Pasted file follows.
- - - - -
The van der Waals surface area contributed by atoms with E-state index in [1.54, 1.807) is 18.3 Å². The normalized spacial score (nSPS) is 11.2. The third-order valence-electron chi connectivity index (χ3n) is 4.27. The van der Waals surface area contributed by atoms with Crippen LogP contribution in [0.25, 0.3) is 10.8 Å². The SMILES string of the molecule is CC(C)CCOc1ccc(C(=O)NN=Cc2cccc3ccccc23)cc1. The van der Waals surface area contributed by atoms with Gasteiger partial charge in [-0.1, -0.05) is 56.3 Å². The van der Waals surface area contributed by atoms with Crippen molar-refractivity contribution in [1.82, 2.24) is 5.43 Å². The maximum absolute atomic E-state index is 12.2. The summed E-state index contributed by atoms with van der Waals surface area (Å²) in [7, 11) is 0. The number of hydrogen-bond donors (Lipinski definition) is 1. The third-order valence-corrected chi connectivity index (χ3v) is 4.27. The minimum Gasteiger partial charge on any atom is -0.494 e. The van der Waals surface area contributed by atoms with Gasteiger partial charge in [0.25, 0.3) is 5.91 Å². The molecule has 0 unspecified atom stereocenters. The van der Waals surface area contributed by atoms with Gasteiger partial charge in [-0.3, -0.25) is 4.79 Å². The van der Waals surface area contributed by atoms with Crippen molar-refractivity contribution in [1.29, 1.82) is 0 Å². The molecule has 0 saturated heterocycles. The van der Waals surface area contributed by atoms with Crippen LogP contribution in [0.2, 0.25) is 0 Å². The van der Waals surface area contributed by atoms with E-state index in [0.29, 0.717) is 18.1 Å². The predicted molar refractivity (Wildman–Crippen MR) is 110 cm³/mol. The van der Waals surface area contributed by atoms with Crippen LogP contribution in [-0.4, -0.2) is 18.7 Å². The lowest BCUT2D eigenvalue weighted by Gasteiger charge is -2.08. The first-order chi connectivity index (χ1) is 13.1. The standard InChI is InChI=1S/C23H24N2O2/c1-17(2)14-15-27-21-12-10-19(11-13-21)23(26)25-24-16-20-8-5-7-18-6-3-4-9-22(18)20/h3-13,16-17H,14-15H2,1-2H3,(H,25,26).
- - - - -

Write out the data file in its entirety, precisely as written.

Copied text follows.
The van der Waals surface area contributed by atoms with E-state index in [1.54, 1.807) is 18.3 Å². The normalized spacial score (nSPS) is 11.2. The third-order valence-electron chi connectivity index (χ3n) is 4.27. The van der Waals surface area contributed by atoms with Crippen LogP contribution in [0.25, 0.3) is 10.8 Å². The SMILES string of the molecule is CC(C)CCOc1ccc(C(=O)NN=Cc2cccc3ccccc23)cc1. The van der Waals surface area contributed by atoms with Gasteiger partial charge in [-0.1, -0.05) is 56.3 Å². The van der Waals surface area contributed by atoms with Crippen molar-refractivity contribution in [1.82, 2.24) is 5.43 Å². The maximum absolute atomic E-state index is 12.2. The summed E-state index contributed by atoms with van der Waals surface area (Å²) in [7, 11) is 0. The number of hydrogen-bond donors (Lipinski definition) is 1. The third-order valence-corrected chi connectivity index (χ3v) is 4.27. The minimum Gasteiger partial charge on any atom is -0.494 e. The van der Waals surface area contributed by atoms with Gasteiger partial charge in [0.25, 0.3) is 5.91 Å². The molecule has 0 unspecified atom stereocenters. The van der Waals surface area contributed by atoms with Gasteiger partial charge in [-0.3, -0.25) is 4.79 Å². The van der Waals surface area contributed by atoms with Crippen molar-refractivity contribution in [1.29, 1.82) is 0 Å². The molecule has 0 saturated heterocycles. The van der Waals surface area contributed by atoms with Crippen LogP contribution in [0.2, 0.25) is 0 Å². The van der Waals surface area contributed by atoms with E-state index in [0.29, 0.717) is 18.1 Å². The predicted molar refractivity (Wildman–Crippen MR) is 110 cm³/mol. The van der Waals surface area contributed by atoms with Crippen LogP contribution in [-0.4, -0.2) is 18.7 Å². The lowest BCUT2D eigenvalue weighted by Gasteiger charge is -2.08. The first-order chi connectivity index (χ1) is 13.1. The standard InChI is InChI=1S/C23H24N2O2/c1-17(2)14-15-27-21-12-10-19(11-13-21)23(26)25-24-16-20-8-5-7-18-6-3-4-9-22(18)20/h3-13,16-17H,14-15H2,1-2H3,(H,25,26).